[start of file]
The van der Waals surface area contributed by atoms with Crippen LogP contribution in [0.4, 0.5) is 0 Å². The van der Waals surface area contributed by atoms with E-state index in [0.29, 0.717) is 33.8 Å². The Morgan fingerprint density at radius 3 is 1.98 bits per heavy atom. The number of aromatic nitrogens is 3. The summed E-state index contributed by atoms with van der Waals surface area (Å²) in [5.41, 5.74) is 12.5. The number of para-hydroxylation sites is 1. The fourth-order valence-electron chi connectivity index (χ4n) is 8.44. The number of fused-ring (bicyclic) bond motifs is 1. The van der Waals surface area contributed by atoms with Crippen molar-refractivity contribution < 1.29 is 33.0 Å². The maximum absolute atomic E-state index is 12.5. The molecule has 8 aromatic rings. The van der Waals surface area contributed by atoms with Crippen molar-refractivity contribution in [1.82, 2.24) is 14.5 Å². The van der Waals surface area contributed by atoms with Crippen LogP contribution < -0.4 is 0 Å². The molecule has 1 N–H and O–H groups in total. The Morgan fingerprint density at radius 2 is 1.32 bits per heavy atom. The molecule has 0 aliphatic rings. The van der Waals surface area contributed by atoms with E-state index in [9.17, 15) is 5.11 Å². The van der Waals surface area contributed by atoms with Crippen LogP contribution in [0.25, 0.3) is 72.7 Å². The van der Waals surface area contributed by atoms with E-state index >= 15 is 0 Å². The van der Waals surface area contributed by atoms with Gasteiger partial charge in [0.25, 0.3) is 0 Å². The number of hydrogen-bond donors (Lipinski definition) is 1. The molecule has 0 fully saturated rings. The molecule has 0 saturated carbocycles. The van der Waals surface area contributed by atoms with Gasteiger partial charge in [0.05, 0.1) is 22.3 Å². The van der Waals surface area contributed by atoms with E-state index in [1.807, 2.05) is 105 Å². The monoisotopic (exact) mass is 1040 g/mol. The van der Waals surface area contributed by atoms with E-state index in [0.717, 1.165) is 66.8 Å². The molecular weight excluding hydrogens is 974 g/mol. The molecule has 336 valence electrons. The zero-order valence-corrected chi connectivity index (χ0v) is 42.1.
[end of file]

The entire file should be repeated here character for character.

The van der Waals surface area contributed by atoms with Crippen LogP contribution in [0.4, 0.5) is 0 Å². The van der Waals surface area contributed by atoms with E-state index in [0.29, 0.717) is 33.8 Å². The Morgan fingerprint density at radius 3 is 1.98 bits per heavy atom. The number of aromatic nitrogens is 3. The summed E-state index contributed by atoms with van der Waals surface area (Å²) in [5.41, 5.74) is 12.5. The number of para-hydroxylation sites is 1. The fourth-order valence-electron chi connectivity index (χ4n) is 8.44. The number of fused-ring (bicyclic) bond motifs is 1. The van der Waals surface area contributed by atoms with Crippen molar-refractivity contribution < 1.29 is 33.0 Å². The maximum absolute atomic E-state index is 12.5. The molecule has 8 aromatic rings. The van der Waals surface area contributed by atoms with Crippen molar-refractivity contribution in [1.82, 2.24) is 14.5 Å². The van der Waals surface area contributed by atoms with Crippen LogP contribution < -0.4 is 0 Å². The molecule has 1 N–H and O–H groups in total. The Morgan fingerprint density at radius 2 is 1.32 bits per heavy atom. The molecule has 0 aliphatic rings. The van der Waals surface area contributed by atoms with E-state index in [9.17, 15) is 5.11 Å². The van der Waals surface area contributed by atoms with Crippen LogP contribution in [0.25, 0.3) is 72.7 Å². The van der Waals surface area contributed by atoms with E-state index >= 15 is 0 Å². The van der Waals surface area contributed by atoms with Gasteiger partial charge in [0.25, 0.3) is 0 Å². The number of hydrogen-bond donors (Lipinski definition) is 1. The molecule has 0 fully saturated rings. The molecule has 0 saturated carbocycles. The van der Waals surface area contributed by atoms with Gasteiger partial charge in [0.05, 0.1) is 22.3 Å². The van der Waals surface area contributed by atoms with E-state index in [1.807, 2.05) is 105 Å². The monoisotopic (exact) mass is 1040 g/mol. The van der Waals surface area contributed by atoms with E-state index in [0.717, 1.165) is 66.8 Å². The molecular weight excluding hydrogens is 974 g/mol. The molecule has 336 valence electrons. The zero-order valence-corrected chi connectivity index (χ0v) is 42.1.